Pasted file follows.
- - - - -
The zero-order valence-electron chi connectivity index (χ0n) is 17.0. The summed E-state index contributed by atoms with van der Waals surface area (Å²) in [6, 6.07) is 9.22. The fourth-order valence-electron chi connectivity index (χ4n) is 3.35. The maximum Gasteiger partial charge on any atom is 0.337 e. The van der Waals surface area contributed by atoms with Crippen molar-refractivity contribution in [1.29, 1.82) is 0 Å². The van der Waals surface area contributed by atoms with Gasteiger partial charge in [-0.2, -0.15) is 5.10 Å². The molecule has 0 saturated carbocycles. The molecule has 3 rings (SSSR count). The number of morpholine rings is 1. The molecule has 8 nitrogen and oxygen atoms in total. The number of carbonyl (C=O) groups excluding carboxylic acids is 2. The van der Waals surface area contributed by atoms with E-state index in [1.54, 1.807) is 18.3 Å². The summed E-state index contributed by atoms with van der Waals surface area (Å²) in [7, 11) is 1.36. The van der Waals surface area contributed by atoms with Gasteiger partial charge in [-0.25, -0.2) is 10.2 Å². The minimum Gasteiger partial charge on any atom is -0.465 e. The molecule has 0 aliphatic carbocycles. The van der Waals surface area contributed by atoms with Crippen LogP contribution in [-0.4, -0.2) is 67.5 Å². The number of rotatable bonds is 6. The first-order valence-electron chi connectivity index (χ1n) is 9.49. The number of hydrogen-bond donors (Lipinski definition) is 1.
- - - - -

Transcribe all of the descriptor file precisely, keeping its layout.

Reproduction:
The zero-order valence-electron chi connectivity index (χ0n) is 17.0. The summed E-state index contributed by atoms with van der Waals surface area (Å²) in [6, 6.07) is 9.22. The fourth-order valence-electron chi connectivity index (χ4n) is 3.35. The maximum Gasteiger partial charge on any atom is 0.337 e. The van der Waals surface area contributed by atoms with Crippen molar-refractivity contribution in [1.29, 1.82) is 0 Å². The van der Waals surface area contributed by atoms with Gasteiger partial charge in [-0.2, -0.15) is 5.10 Å². The molecule has 0 saturated carbocycles. The molecule has 3 rings (SSSR count). The number of morpholine rings is 1. The molecule has 8 nitrogen and oxygen atoms in total. The number of carbonyl (C=O) groups excluding carboxylic acids is 2. The van der Waals surface area contributed by atoms with E-state index in [1.54, 1.807) is 18.3 Å². The summed E-state index contributed by atoms with van der Waals surface area (Å²) in [7, 11) is 1.36. The van der Waals surface area contributed by atoms with Gasteiger partial charge in [-0.25, -0.2) is 10.2 Å². The minimum Gasteiger partial charge on any atom is -0.465 e. The molecule has 0 aliphatic carbocycles. The van der Waals surface area contributed by atoms with Crippen LogP contribution in [-0.4, -0.2) is 67.5 Å². The number of rotatable bonds is 6. The first-order valence-electron chi connectivity index (χ1n) is 9.49. The number of hydrogen-bond donors (Lipinski definition) is 1.